April 25

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‘But Jesus said, “No more of this.” And he touched the man’s ear and healed him.’ (Luke 22:51 NLT).

From: April 25, 2018

WHAT BECAME OF THE LAST MAN TOUCHED BY JESUS?
The last man that received the healing touch of Jesus was one of the men that came to arrest him in the Garden of Gethsemene. According to John, the man’s name was “Malchus” (John 18:10), a servant of the high priest, and it was Simon Peter who cut off his ear with a sword. Even so, Jesus healed the man’s ear with a touch. Many had felt the healing touch of Jesus throughout His years of ministry, but Malchus was the last.
 
I wonder. What became of Malchus? Did John mention him by name because he later became a follower of Jesus? Did Malchus tell the story of how Jesus had healed him even though he had come as an enemy? Did he remember the gentle and healing touch of Jesus every time he scratched his ear? Did he who arrested Jesus become arrested by Christ’s love instead?

“When leaders lead in Israel, When the people willingly offer themselves, Bless the Lord!” (Judges 5:2 NKJV).

From: April 25, 2017

This is the first verse of the duet sung by Deborah and Barak after the defeat of the Canaanite army. Deborah was a judge and a prophetess in Israel and Barak was the leader of the troops from the tribes of Naphtali and Zebulun. This first verse seems to have been sung by Deborah, blessing the Lord for Barak’s willingness to lead and the people’s willingness to follow him into battle.
 
Deborah described three important ingredients for their success in this verse that are worthy of consideration:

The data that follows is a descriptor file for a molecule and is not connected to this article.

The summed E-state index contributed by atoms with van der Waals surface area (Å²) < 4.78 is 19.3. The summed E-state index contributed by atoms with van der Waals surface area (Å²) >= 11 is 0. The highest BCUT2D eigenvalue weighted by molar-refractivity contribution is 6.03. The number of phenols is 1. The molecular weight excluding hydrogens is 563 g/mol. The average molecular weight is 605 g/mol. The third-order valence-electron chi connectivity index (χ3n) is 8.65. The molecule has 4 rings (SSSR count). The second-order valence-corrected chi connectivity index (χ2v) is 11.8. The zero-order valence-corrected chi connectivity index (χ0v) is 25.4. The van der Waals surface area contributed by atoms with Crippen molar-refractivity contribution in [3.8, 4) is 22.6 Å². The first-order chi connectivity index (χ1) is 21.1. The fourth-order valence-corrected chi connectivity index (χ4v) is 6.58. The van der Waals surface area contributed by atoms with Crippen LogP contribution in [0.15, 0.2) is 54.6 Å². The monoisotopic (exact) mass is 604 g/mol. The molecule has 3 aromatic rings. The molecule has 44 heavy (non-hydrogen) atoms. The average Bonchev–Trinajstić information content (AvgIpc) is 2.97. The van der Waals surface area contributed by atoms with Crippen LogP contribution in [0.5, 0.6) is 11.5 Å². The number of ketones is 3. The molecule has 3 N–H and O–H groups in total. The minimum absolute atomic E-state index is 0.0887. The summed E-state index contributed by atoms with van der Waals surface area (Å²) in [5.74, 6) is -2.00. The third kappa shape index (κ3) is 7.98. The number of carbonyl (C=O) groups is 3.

1) The Lord’s willingness to bless.
2) The leader’s willingness to lead.
3) The people’s willingness to serve and follow.
 
These three important ingredients for success are still true today for a family, a church or a nation. The Lord blesses when leaders are willing to lead and people are willing to serve according to the Lord’s instruction.

“For I tell you that this Scripture must be fulfilled in me: ‘And he was numbered with the transgressors.’ For what is written about me has its fulfillment.” (Luke 22:37 ESV)

From: April 25, 2016

On the night He was betrayed, Jesus quoted the Messianic prophecy of Isaiah 53:12 to prepare the disciples for His crucifixion. He who knew no sin, would be “numbered” or counted among the sinners. And He would allow this accounting to take place willingly, so that those who believed in Him might be numbered among the righteous.

“Why do you sleep? Rise and pray, lest you enter into temptation” (Luke 22:46 NKJV)

From: April 25, 2015

While Jesus was praying in the Garden of Gethsemane, the disciples fell asleep. He had told them to watch and pray while He pulled away to pray alone. But they were exhausted with “sorrow” (v.45). Jesus was trying to prepare them for a difficult trial, but their human frailty was too much. I wonder how many times the Spirit of Christ urges us to pray, yet our flesh is too weak? Instead, we sleep. Christ followers still hear the Spirit say, “Rise and pray.” Rise up from your sleep and lift your heartfelt prayers to the Father. There is a rest that comes from prayer that is better than that from sleep.

“Father, if you are willing, please take this cup of suffering away from me. Yet I want your will to be done, not mine” (Luke 22:42 NLT)

From: April 25, 2014

Both the humanity and divinity of Jesus are seen in this prayer. His humanity in his desire to avoid suffering and death. His divinity in his obedience to the Father to lay down his life for our sin. That Jesus is both Son of God and Son of Man is seen, but also a new way of praying. Praying like Jesus, we not only express our desires to God, but we invite God to realign our will with His. We pray like Jesus when we pray, “Not my will, but Yours be done” prayers.

“Father, if you are willing, remove this cup from me. Nevertheless, not my will, but yours, be done” (Luke 22:42 ESV)

From: April 25, 2013

Both the humanity and divinity of Jesus are seen in this prayer. His humanity in his desire to avoid suffering and death. His divinity in his obedience to the Father to lay down his life for our sin. That Jesus is both Son of God and Son of Man is seen, but also a new way of praying. Praying like Jesus, we not only express our desires to God, but we invite God to realign our will with His.